DZ: I spend all of my free time – which isn’t much – thinking of ways to improve my role and the business. In this reality era, blurring those lines of reality is key. There is an open door to our show and what goes on behind the scenes. The fact that years ago I was feuding with The Authority and Randy Orton, that I could use social media and appearances to blur the lines of reality and my storyline issues TO THIS DAY has people thinking I’m constantly punished for doing my job so well. (Laughs) That’s the power of social media. That’s how the business can continue to grow. If I had to improve anything from my end, I would try to be taller, but that’s it.
IK: There has been a lot of recent speculation about you leaving the WWE. If – and this is purely hypothetical – if you were to leave, what would be your next move?
DZ: In the last year I got an agent and a manager, just because I’m constantly asked to be a part of different outside projects. Even though I only get a few days off, I do not stop. Whether it’s getting some stage time at an open mic, or flying to L.A. to watch a ton of stand-up shows. I’m slowly moving into movies and tons of outside projects in the next few months. I’m finally starting to book some stand-up dates too. At the end of the day, it’s just to be a better WWE superstar [and] also make myself a bigger asset, that is in demand. There’s a few months left on my current contract and I’m in the process of deciding. I love this business more than anything; hopefully it loves having me.
IK: You mentioned working on a stand-up comedy career. What drew you to stand-up?
DZ: I love stand-up because the spotlight is on you and you have to deliver or fail. There’s no one to blame or celebrate, except you. I’ve been into comedy since I was five or six years old. I used to watch Don Rickles on the Johnny Carson show and old reruns of SNL. I’ve been a student of comedy and live theatre forever. I stay involved by participating in improv shows monthly, classes on my one day off, hitting up open mics and just watching.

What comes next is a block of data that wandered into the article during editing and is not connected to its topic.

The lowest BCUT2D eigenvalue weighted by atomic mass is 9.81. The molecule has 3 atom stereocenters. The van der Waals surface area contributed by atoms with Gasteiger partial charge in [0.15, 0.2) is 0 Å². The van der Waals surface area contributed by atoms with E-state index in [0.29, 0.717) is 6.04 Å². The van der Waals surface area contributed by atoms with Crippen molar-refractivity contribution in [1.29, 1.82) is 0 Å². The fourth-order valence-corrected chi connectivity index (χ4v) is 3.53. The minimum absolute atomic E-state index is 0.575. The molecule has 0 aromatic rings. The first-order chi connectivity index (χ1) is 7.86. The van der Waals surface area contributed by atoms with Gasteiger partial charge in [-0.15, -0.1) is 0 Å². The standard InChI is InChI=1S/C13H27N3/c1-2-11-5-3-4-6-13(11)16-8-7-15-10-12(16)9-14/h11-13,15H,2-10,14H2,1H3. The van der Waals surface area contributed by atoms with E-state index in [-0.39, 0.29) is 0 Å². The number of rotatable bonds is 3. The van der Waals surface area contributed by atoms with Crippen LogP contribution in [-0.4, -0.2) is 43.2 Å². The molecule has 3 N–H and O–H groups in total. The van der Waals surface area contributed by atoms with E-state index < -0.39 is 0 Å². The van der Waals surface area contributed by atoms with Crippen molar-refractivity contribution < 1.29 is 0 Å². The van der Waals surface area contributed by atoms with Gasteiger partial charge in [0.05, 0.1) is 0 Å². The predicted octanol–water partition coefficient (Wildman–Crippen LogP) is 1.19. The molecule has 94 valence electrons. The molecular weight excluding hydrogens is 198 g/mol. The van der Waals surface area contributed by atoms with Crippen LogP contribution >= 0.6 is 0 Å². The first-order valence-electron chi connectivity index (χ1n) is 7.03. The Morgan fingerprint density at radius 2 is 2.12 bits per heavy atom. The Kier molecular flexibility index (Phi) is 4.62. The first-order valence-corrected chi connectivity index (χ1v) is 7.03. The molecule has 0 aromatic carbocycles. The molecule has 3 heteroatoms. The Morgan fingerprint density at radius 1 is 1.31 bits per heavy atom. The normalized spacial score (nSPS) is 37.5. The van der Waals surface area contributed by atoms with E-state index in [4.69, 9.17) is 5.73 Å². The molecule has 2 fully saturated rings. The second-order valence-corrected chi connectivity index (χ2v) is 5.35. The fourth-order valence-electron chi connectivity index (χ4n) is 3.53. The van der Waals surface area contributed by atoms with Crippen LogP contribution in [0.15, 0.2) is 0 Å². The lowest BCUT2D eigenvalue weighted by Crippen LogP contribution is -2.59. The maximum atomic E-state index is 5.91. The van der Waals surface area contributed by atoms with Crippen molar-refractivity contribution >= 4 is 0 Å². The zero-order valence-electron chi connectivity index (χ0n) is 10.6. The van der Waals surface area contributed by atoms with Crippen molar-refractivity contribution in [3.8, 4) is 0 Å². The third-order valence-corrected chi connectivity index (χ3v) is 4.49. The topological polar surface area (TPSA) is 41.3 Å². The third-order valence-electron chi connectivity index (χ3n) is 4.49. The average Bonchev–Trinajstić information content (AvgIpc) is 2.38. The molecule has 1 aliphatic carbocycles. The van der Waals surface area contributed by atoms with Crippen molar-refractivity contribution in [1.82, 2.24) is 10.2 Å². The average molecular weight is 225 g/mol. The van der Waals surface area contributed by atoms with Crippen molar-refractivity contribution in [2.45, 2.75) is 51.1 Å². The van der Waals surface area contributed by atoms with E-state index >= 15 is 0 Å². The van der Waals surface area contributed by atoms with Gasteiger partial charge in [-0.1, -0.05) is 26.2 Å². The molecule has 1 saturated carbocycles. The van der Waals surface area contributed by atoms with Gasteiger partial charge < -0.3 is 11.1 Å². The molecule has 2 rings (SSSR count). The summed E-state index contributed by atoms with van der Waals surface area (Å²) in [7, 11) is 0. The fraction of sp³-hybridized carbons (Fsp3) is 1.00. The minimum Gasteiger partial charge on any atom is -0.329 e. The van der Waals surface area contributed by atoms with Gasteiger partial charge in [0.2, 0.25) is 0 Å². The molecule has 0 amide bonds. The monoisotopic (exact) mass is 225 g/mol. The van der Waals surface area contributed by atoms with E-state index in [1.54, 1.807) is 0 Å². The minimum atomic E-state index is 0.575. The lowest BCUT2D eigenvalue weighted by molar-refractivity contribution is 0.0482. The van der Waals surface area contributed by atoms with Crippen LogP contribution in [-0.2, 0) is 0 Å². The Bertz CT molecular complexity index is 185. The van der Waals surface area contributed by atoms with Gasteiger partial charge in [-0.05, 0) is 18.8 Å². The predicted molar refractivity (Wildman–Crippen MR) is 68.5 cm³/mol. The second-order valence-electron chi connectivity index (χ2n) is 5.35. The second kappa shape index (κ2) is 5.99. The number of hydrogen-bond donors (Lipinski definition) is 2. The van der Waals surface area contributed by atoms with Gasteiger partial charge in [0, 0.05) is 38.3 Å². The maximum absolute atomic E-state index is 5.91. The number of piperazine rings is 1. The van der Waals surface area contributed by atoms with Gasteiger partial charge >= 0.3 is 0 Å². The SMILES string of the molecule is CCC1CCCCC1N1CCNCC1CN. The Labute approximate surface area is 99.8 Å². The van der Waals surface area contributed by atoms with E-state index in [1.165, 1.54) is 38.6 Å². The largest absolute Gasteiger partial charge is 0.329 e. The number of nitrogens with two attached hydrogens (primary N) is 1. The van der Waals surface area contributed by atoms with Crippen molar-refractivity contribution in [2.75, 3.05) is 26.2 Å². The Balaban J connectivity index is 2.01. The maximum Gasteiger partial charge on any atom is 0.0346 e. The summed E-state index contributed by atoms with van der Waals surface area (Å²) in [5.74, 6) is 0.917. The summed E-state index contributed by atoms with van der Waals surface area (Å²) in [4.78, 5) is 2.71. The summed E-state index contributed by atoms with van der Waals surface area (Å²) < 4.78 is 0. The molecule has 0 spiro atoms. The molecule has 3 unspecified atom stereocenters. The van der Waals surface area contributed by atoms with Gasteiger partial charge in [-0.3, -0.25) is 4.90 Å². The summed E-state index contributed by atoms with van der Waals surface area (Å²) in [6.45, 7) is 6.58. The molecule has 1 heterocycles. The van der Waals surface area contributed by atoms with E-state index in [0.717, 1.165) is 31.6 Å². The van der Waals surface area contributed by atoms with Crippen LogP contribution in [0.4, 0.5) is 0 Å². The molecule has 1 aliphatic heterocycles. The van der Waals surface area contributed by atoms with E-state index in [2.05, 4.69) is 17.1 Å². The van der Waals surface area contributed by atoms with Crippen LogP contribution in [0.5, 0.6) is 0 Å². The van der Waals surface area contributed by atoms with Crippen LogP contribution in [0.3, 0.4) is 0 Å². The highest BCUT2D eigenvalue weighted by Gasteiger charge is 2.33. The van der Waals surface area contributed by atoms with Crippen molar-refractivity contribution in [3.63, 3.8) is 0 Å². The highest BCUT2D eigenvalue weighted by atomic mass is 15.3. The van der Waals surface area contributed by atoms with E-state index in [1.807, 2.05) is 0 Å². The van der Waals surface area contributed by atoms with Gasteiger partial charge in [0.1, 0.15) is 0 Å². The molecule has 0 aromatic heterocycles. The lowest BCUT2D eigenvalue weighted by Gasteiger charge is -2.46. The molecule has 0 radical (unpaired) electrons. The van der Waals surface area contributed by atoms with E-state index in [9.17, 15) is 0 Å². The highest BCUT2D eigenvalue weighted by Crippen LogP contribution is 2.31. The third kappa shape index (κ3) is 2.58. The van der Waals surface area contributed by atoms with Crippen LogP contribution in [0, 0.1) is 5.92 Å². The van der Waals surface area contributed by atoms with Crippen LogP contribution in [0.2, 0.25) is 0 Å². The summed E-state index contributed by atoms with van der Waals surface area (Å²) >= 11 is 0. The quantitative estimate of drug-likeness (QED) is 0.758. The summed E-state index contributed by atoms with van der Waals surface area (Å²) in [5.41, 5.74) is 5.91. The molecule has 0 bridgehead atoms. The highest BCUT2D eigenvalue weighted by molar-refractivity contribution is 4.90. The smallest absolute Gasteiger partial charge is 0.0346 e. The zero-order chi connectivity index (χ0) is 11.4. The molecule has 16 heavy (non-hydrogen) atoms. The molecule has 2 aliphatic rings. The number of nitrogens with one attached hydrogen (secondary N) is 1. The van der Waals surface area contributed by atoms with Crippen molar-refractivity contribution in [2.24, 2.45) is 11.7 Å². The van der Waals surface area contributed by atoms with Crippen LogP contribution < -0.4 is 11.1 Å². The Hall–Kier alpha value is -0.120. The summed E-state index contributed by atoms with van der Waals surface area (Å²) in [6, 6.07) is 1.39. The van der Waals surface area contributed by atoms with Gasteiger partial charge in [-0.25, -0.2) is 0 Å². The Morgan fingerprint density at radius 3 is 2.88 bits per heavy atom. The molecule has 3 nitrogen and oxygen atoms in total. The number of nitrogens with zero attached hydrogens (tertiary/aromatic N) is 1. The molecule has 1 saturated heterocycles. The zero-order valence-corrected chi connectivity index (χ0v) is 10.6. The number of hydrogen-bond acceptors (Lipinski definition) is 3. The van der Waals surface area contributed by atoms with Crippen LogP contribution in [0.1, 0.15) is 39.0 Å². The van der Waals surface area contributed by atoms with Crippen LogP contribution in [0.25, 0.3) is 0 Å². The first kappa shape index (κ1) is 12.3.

IK: How do you find time to write and perform?
DZ: I have a lot of downtime in airports and on flights. I make it a point to write something everyday. I try tons of ideas out on Twitter and even though most wrestling fans don’t always get it, they also had a little trouble connecting to Dennis Miller when he hosted raw once. (Laughs)
IK: Does the WWE have any issues with you pursuing stand-up?
DZ: WWE has no issues with my stand-up. I do not miss work for any reason and will continue to work around my schedule because I’m a professional and do not allow complacency or laziness.
IK: Who are some of your favorite comics right now?
DZ: My favs right now are Bill Burr, Daniel Tosh, Dave Attell, Louis CK, Whitney Cummings, David Spade. Andy Richter is great and one of my all time favs. Andy Kindler has been very cool to me for years! So many others …
IK: You dated Amy Schumer for a while. She had many flattering things to say about you, including that you were great in bed, but that sex with you felt like wrestling, which wasn’t necessarily her style.
DZ: The only thing I’ll say about Amy is we had a blast hanging out together and the rapport was unbelievable. We would just go back and forth outdoing each other with jokes and laughs. Her work ethic was and is incredible. That’s very attractive to me. Busting your ass and always working at getting better is hot and also the key to success! She deserves everything coming to her.
IK: Plug time! What can we be on the lookout for this summer?
DZ: This summer is already heating up. I have two stand-up dates I’m about to announce in Boston in June and several more to come after those. My Twitter is the spot to hear my dumb/smart jokes – my love letters to Britney Spears and Chipotle – and catch up on where I’ll be appearing next!